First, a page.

It’s certainly fair to say opinions are mixed on this. Some evidence suggests that vitamin D produced in the body by solar ultraviolet exposure may help prevent prostate, colon, breast, and other cancers, as well as bone diseases. However, most dermatologists and cancer groups, including The Skin Cancer Foundation, recommend against any unprotected ultraviolet exposure, as there is strong evidence that this contributes to cumulative skin damage, accelerating ageing and increasing the lifetime risk of skin cancer. Plus, there are effective and non-carcinogenic ways of supplementing vitamin D through diet and supplements. So you needn’t put your skin at risk to get your daily dosage.

Eating greasy food will give you greasy skin

It certainly seems like a logical conclusion to assume your skin will pump out more oil because you eat more oily foods, but your skin won’t produce more oil just because you indulge in some greasy meals and snacks. There is evidence that high-glycaemic foods can cause acne because these types of foods cause an insulin spike that results in a hormonal cascade, which ultimately increases the production of skin oils and acne. Certain dairy products have also been linked to acne—more research is needed but hormones in these dairy products may act as triggers, but so far it’s fair to say the evidence is limited. The only way to know for sure if you have a dietary trigger: the best way find out is to eliminate the potential trigger from your diet for at least a month and see if it makes a difference.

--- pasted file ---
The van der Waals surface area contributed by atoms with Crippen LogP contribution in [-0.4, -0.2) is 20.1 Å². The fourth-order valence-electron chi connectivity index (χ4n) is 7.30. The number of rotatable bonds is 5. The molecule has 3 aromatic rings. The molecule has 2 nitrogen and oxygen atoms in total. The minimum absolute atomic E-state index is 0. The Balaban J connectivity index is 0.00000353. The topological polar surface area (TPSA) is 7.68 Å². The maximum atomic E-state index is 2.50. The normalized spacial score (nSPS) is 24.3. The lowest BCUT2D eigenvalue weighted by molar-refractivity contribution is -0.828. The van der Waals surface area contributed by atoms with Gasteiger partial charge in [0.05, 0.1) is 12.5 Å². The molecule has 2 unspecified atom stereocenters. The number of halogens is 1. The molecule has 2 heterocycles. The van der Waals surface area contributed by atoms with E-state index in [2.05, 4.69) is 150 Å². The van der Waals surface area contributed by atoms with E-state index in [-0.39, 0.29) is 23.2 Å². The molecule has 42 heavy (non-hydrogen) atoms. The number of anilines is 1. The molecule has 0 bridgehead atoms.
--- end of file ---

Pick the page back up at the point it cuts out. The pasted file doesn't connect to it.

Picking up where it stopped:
Let wounds scab over to help them heal

Now this is perhaps the most debatable, as just about everyone has been told to leave a scab to let the would heal but Christopher Bunick, M.D., assistant professor in the Yale Department of Dermatology says, “The truth is, scabs slow down wound healing and lead to increased scarring.” Peter Roberts, Head Trainer and Mangaging Director at SkinMed recommend using the Terproline EGF (epidermal growth factors), he says “this will help stimulate collagen production, increase healing time and dramatically reduce the chance of it leaving a nasty scar.”

Facial steams are a good way to clear pores

Facial steams can actually exacerbate certain skin conditions, Gervaise Gerstner, M.D., assistant clinical professor of dermatology at Mount Sinai Hospital in New York City says; “Steaming actually breaks the capillaries and can exacerbate rosacea. Steam rooms can also be fungus and mould traps. Stay away from steam rooms or steaming as a part of facials.” You’re far better off using a retinol cream because it is a well-known feature of acne development that skin cell production increases and these cells die quicker resulting in more skin surface debris which can increase the risk of hair follicle ducts becoming blocked, leading to blackheads and spots. Peter Roberts says “Retinol helps normalise cell production and reduces the risk of blockages.” Synchrovit A contains retinol (vitamin A) as well as Vitamin E which also has potent antioxidant properties to mop up free radicals generated by stress and ‘life’, so also act as a great anti-ageing solution too.”

You need to buy hypoallergenic products or you’ll have irritation

Hypoallergenic has no actual definition in the skin dictionary. All products are hypoallergenic in a sense: Every product that’s on the market goes through irritancy testing and anything that crosses a line is going to have a change in the formulation to minimise that. People who have especially sensitive skin need to look for products that remove known irritants like perfumes or dyes, which are common allergens. Fortunately, none of the SkinMed products contain either dyes or perfumes, so won’t cause any irritation, not unless you’re over using an exfoliator or you’re allergic to any of the ingredients.